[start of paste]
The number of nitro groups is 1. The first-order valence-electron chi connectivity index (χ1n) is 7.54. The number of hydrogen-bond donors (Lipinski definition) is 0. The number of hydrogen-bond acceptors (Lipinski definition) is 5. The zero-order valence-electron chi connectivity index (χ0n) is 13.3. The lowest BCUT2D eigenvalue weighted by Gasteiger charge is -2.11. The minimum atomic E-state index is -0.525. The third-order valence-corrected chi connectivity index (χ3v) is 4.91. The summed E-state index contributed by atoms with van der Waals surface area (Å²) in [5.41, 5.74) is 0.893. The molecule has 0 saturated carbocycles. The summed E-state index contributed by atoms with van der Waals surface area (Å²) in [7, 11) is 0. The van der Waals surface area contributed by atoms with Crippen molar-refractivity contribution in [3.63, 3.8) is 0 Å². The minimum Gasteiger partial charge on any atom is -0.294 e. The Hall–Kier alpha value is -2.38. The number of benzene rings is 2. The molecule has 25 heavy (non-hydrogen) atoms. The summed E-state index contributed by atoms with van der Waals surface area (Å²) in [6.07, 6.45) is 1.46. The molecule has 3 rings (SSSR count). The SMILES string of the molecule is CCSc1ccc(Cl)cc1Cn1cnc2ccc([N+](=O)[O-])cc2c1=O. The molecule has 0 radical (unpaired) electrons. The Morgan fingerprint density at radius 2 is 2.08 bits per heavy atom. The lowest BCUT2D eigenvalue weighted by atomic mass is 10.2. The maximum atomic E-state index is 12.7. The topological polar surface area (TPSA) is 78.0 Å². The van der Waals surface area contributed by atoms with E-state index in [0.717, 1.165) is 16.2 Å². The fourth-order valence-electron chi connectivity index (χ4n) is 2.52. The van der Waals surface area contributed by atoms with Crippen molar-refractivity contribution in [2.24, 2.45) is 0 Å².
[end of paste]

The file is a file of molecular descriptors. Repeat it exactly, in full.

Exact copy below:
The number of nitro groups is 1. The first-order valence-electron chi connectivity index (χ1n) is 7.54. The number of hydrogen-bond donors (Lipinski definition) is 0. The number of hydrogen-bond acceptors (Lipinski definition) is 5. The zero-order valence-electron chi connectivity index (χ0n) is 13.3. The lowest BCUT2D eigenvalue weighted by Gasteiger charge is -2.11. The minimum atomic E-state index is -0.525. The third-order valence-corrected chi connectivity index (χ3v) is 4.91. The summed E-state index contributed by atoms with van der Waals surface area (Å²) in [5.41, 5.74) is 0.893. The molecule has 0 saturated carbocycles. The summed E-state index contributed by atoms with van der Waals surface area (Å²) in [7, 11) is 0. The van der Waals surface area contributed by atoms with Crippen molar-refractivity contribution in [3.63, 3.8) is 0 Å². The minimum Gasteiger partial charge on any atom is -0.294 e. The Hall–Kier alpha value is -2.38. The number of benzene rings is 2. The molecule has 25 heavy (non-hydrogen) atoms. The summed E-state index contributed by atoms with van der Waals surface area (Å²) in [6.07, 6.45) is 1.46. The molecule has 3 rings (SSSR count). The SMILES string of the molecule is CCSc1ccc(Cl)cc1Cn1cnc2ccc([N+](=O)[O-])cc2c1=O. The molecule has 0 radical (unpaired) electrons. The Morgan fingerprint density at radius 2 is 2.08 bits per heavy atom. The lowest BCUT2D eigenvalue weighted by atomic mass is 10.2. The maximum atomic E-state index is 12.7. The topological polar surface area (TPSA) is 78.0 Å². The van der Waals surface area contributed by atoms with E-state index in [0.717, 1.165) is 16.2 Å². The fourth-order valence-electron chi connectivity index (χ4n) is 2.52. The van der Waals surface area contributed by atoms with Crippen molar-refractivity contribution in [2.24, 2.45) is 0 Å².